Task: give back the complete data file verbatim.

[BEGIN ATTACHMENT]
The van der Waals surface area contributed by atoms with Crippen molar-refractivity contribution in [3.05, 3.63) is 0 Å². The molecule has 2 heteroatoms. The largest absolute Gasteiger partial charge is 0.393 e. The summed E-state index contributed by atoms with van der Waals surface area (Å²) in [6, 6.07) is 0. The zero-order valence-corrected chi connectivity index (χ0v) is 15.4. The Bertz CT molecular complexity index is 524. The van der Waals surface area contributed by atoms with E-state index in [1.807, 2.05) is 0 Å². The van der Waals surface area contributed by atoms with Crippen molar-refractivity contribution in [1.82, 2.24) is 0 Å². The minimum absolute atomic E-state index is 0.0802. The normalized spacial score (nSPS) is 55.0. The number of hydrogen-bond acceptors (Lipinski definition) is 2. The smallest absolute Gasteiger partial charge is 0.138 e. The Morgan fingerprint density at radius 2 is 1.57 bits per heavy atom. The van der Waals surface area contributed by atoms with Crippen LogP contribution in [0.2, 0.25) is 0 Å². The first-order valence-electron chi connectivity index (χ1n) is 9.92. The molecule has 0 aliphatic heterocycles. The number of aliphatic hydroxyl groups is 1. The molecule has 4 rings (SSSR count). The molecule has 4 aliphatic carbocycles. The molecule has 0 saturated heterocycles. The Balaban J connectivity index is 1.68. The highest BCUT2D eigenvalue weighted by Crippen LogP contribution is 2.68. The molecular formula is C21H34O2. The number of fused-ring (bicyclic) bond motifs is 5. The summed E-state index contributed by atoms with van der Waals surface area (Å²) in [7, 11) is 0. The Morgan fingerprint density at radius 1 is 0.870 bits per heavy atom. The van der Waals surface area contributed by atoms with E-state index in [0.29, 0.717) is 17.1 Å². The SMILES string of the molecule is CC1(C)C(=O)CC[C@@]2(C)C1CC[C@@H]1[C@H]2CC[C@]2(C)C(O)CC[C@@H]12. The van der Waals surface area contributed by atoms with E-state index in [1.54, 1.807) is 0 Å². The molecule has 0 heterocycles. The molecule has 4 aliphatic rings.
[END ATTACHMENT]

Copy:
The van der Waals surface area contributed by atoms with Crippen molar-refractivity contribution in [3.05, 3.63) is 0 Å². The molecule has 2 heteroatoms. The largest absolute Gasteiger partial charge is 0.393 e. The summed E-state index contributed by atoms with van der Waals surface area (Å²) in [6, 6.07) is 0. The zero-order valence-corrected chi connectivity index (χ0v) is 15.4. The Bertz CT molecular complexity index is 524. The van der Waals surface area contributed by atoms with E-state index in [1.807, 2.05) is 0 Å². The van der Waals surface area contributed by atoms with Crippen molar-refractivity contribution in [1.82, 2.24) is 0 Å². The minimum absolute atomic E-state index is 0.0802. The normalized spacial score (nSPS) is 55.0. The number of hydrogen-bond acceptors (Lipinski definition) is 2. The smallest absolute Gasteiger partial charge is 0.138 e. The Morgan fingerprint density at radius 2 is 1.57 bits per heavy atom. The van der Waals surface area contributed by atoms with Crippen LogP contribution in [0.2, 0.25) is 0 Å². The first-order valence-electron chi connectivity index (χ1n) is 9.92. The molecule has 0 aliphatic heterocycles. The number of aliphatic hydroxyl groups is 1. The molecule has 4 rings (SSSR count). The molecule has 4 aliphatic carbocycles. The molecule has 0 saturated heterocycles. The Balaban J connectivity index is 1.68. The highest BCUT2D eigenvalue weighted by Crippen LogP contribution is 2.68. The molecular formula is C21H34O2. The number of fused-ring (bicyclic) bond motifs is 5. The summed E-state index contributed by atoms with van der Waals surface area (Å²) in [7, 11) is 0. The Morgan fingerprint density at radius 1 is 0.870 bits per heavy atom. The van der Waals surface area contributed by atoms with E-state index in [0.29, 0.717) is 17.1 Å². The SMILES string of the molecule is CC1(C)C(=O)CC[C@@]2(C)C1CC[C@@H]1[C@H]2CC[C@]2(C)C(O)CC[C@@H]12. The van der Waals surface area contributed by atoms with E-state index in [1.54, 1.807) is 0 Å². The molecule has 0 heterocycles. The molecule has 4 aliphatic rings.